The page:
1st Drafts / Writing

Theme Dreams

If you’re new to “YA on Saturday,” click here to read the first post, or here to read the second post. The first step of “Summer’s Ultimate Novel” (SUN) was to get a five-subject notebook and start listing ideas. The second step involved choosing the right idea for your novel.

Hopefully you had a productive week of brainstorming and now have an idea to work with! Today I’ll discuss the third step of SUN—deciding on a theme. 

What is a theme? In the book WRITING THE BREAKOUT NOVEL, Donald Maass says, “Themes can be motifs, recurring patterns, outlooks, messages, morals—any number of deliberate elements that make your manuscript more than just a story.”

I won’t get very technical about themes; I couldn’t even if I wanted to, for I’d do a terrible job of explaining. Let’s try to approach this as simply as possible. Ask yourself the following questions:

1. What is my story about?
2. What is the point of my story (the reason I’m writing it)?
3. What moral or message do I want readers to get from my story?

Need examples? Okay, I’ll pretend to be J. K. Rowling (oh, I like this daydream). My story is about an eleven-year-old boy who finds out he’s a wizard. I’m writing this story so children can strive toward their own destinies and hope to someday make a difference. The moral is that love conquers all. 

Obviously I’m just guessing at these answers; but you get my drift, right? You may know what your story is about … but can you also answer questions two and three? Why is your story important? What do you hope to convey to your audience? Romances, mysteries, and fantasies make good stories—but what’s the underlying message that makes your story great?

We all have opinions and ideals about the world, things we believe in. I care about religion and conserving nature, and those themes tend to pop up in my stories. That doesn’t mean I preach to my readers or beat them over the head with my beliefs (at least, I hope not!). Themes in a story should be subtle, not spelled out. Think of a parable—the story is the obvious part we hear, but we can find a moral if we search for it. Maass advises, “To keep your theme from feeling heavy-handed and obvious, allow it to emerge not from your own heart but from your protagonist’s problems.”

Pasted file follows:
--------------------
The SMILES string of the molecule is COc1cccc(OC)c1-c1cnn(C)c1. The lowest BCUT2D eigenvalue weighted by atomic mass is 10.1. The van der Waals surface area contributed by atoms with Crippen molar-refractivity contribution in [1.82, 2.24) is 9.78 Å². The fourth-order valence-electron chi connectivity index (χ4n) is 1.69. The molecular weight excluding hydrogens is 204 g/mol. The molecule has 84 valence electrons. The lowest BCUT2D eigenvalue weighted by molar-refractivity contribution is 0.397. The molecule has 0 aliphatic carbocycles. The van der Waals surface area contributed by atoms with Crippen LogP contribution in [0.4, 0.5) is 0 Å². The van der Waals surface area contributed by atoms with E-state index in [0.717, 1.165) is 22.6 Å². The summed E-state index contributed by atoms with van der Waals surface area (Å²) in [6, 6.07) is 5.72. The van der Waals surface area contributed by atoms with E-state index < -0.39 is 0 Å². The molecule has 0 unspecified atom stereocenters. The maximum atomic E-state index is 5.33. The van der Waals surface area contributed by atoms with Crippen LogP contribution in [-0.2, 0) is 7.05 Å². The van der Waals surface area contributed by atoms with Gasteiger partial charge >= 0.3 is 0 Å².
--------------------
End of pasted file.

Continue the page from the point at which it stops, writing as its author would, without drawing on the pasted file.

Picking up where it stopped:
If you already know your theme, congratulations! If not, don’t panic—you have all week to think about it. By the way, all this is subject to change later on! You may think you have a theme now; but while writing, a different theme may occur to you. That’s perfectly okay. You just need some type of theme in mind by the time you finish the book. After all, writing a novel is too hard not to have a goal or purpose to work toward. The best novels are the ones that challenge the way we think … and maybe change our lives forever.

Okay, we need to work on one more thing today:  a one-line plot synopsis. Tell me in one sentence what your novel is about. Sound impossible? It’s not, I promise. Difficult? Sometimes. 

You may wonder, “If I could tell my story in one sentence, why would I spend countless hours writing thousands of words?” Good question. But the hard truth is—you need to boil the essence of your novel down to one line. Once people know you wrote a book, they’ll forever ask you, “What’s your book about?” And you’ll need a short, concise answer. People’s attention spans get shorter all the time, so you have to hook them immediately. If you ever meet an agent in an elevator, you’ll use this one-liner to pitch your story idea. If the agent is intrigued, he/she will ask to read a partial or full manuscript. The one-line hook markets your book and sells it. 

Need examples of a one-line synopsis? Check out the blurbs used for the New York Times bestseller lists. I especially like the one for Suzanne Collin’s THE HUNGER GAMES:  In a dystopian future, a girl fights for survival on live TV.  How cool is that?! If I hadn’t already read it, I’d be hooked!

Notice how short that blurb is, and yet it dives right to the heart of the book. It’s also very vague, which is necessary to keep it short. Do not use character names, town names, or other such details. The blurb has to combine the big picture (reality TV in dystopian future) with the personal picture (girl fights for survival). We have to know what is at stake for the main character. What does she want to win … and what might she lose? From the blurb, we know that if the girl doesn’t win the TV show, she’ll lose her life. Wow, those are high stakes. 

Don’t worry if your blurb lacks a life or death situation. Each book is different! Just show what’s at stake for your character. Maybe your favorite part of THE HUNGER GAMES wasn’t the fight for survival; maybe you enjoyed the love triangle the most. But a one-liner has no room for secondary plots—choose the most important plot thread and emphasize it.

You’ll probably rewrite this hook many times before and after finishing the book, and that’s fine. But I want you to write a one-line plot synopsis this week. Why? It forces you to look at the big picture for your novel—which ties in to your theme and the reason you’re writing this book in the first place. It’s all about motivation! 

Anyone brave enough to share their one-liners?? I’d LOVE to read some. I offer praise and constructive criticism in equal measures. Leave me a comment or send me an email, and I’ll give you my honest opinion! 

In summary, think about your theme and one-line plot synopsis this week. Next Saturday, we’ll take that one line and stretch it into a paragraph representing the three acts of your novel. Let me know if you have questions! Have a great week—hopefully the last week of school for most of you?  🙂


6 thoughts on “Theme Dreams

  1. Pingback: Novel in a Nutshell « E. M. Rowan’s Field Notes

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